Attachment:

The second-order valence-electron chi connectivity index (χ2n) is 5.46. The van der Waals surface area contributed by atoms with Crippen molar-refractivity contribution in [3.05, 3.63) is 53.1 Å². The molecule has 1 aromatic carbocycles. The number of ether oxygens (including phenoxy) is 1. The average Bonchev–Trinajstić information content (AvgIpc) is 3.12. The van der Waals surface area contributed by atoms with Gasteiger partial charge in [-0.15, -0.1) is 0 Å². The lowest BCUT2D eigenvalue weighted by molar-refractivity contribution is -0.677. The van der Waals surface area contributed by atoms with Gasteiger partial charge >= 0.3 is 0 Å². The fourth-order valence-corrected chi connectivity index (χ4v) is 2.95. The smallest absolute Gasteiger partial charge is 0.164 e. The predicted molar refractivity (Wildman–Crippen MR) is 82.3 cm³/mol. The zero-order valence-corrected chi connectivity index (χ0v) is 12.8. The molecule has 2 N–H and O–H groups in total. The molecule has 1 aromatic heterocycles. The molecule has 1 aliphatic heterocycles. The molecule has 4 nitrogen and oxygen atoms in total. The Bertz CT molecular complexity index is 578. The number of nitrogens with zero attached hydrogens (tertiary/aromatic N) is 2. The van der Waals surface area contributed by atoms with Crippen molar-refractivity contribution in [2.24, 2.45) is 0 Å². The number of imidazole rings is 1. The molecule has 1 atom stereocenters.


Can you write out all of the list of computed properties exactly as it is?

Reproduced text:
The second-order valence-electron chi connectivity index (χ2n) is 5.46. The van der Waals surface area contributed by atoms with Crippen molar-refractivity contribution in [3.05, 3.63) is 53.1 Å². The molecule has 1 aromatic carbocycles. The number of ether oxygens (including phenoxy) is 1. The average Bonchev–Trinajstić information content (AvgIpc) is 3.12. The van der Waals surface area contributed by atoms with Gasteiger partial charge in [-0.15, -0.1) is 0 Å². The lowest BCUT2D eigenvalue weighted by molar-refractivity contribution is -0.677. The van der Waals surface area contributed by atoms with Gasteiger partial charge >= 0.3 is 0 Å². The fourth-order valence-corrected chi connectivity index (χ4v) is 2.95. The smallest absolute Gasteiger partial charge is 0.164 e. The predicted molar refractivity (Wildman–Crippen MR) is 82.3 cm³/mol. The zero-order valence-corrected chi connectivity index (χ0v) is 12.8. The molecule has 2 N–H and O–H groups in total. The molecule has 1 aromatic heterocycles. The molecule has 1 aliphatic heterocycles. The molecule has 4 nitrogen and oxygen atoms in total. The Bertz CT molecular complexity index is 578. The number of nitrogens with zero attached hydrogens (tertiary/aromatic N) is 2. The van der Waals surface area contributed by atoms with Crippen molar-refractivity contribution in [2.24, 2.45) is 0 Å². The number of imidazole rings is 1. The molecule has 1 atom stereocenters.